The paradigms of structure, delivery, and medical education, like many others, have been affected by the COVID-19 pandemic. Therefore, undergraduate and graduate medical education in order to adapt to the conditions of this crisis have inevitably changed their approaches to virtual education. Observance of physical distance and health protocols has led to the implementation and application of remote electronic technologies in medical education and assessment. However, it is important to note that the effective use of these technologies in the first step requires an accurate understanding of their features, and in the next step, knowledge about these platforms and their opportunities and limitations for those who involved in medical education is essential (13).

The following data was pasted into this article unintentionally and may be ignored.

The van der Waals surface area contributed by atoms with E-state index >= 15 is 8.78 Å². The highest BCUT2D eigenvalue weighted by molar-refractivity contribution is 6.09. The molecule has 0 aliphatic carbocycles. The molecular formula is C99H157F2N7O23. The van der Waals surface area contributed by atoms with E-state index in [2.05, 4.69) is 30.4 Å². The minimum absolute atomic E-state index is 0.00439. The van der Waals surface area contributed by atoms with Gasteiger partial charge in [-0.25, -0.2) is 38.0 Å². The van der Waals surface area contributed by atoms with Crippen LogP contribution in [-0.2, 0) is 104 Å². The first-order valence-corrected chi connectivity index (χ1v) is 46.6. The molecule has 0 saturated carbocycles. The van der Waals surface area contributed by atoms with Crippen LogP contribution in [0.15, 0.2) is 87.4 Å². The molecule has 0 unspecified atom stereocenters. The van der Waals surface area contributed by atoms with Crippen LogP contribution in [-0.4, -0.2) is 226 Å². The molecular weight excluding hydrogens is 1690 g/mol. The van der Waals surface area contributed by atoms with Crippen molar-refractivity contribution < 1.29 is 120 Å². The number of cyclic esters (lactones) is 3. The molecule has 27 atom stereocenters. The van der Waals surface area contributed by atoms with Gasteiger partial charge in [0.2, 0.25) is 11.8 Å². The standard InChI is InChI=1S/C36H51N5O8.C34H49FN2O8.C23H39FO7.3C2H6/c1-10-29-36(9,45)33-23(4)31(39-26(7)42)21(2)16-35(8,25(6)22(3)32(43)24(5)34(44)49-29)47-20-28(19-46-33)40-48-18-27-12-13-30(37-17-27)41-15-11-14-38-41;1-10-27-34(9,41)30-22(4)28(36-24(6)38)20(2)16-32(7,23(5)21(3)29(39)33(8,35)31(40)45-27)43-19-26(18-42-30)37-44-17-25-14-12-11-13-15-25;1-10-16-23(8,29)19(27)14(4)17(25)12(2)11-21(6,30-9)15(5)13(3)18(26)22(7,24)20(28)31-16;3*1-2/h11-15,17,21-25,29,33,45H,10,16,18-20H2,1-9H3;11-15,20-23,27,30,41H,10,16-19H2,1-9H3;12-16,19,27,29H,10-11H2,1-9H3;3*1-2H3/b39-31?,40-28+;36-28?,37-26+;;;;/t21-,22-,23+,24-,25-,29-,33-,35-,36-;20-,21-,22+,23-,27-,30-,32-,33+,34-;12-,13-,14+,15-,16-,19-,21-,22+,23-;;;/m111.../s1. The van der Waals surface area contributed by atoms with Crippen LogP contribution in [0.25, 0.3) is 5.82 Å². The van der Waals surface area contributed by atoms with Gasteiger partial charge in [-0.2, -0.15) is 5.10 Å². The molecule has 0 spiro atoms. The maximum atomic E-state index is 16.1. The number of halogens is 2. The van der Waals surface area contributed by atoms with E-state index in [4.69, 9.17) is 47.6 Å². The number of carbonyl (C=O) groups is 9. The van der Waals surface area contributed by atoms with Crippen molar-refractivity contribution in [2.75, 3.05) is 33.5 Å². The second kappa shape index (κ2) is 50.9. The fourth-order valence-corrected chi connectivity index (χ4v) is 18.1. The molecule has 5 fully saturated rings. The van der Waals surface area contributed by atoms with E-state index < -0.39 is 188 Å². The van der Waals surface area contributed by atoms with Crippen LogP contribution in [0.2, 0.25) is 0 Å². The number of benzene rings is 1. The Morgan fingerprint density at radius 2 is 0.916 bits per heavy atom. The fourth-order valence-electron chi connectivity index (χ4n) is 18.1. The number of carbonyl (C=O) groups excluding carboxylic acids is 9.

Exam anxiety is one of the common problems of medical students that has been considered in various studies and many reports have been provided in this regard (14–16). The objective of this study was to assess levels of online exam anxiety among medical students in the Mashhad School of Medicine, one of the top five medical schools in Iran in 2020. Findings showed that the prevalence of mild, moderate, and severe anxiety was 27.9%, 36.9%, and 35.2% respectively. In addition, the difference in test anxiety among the students of basic science and Pre-clinical was not significant, yet the results indicated that the level of anxiety in females is significantly higher than males.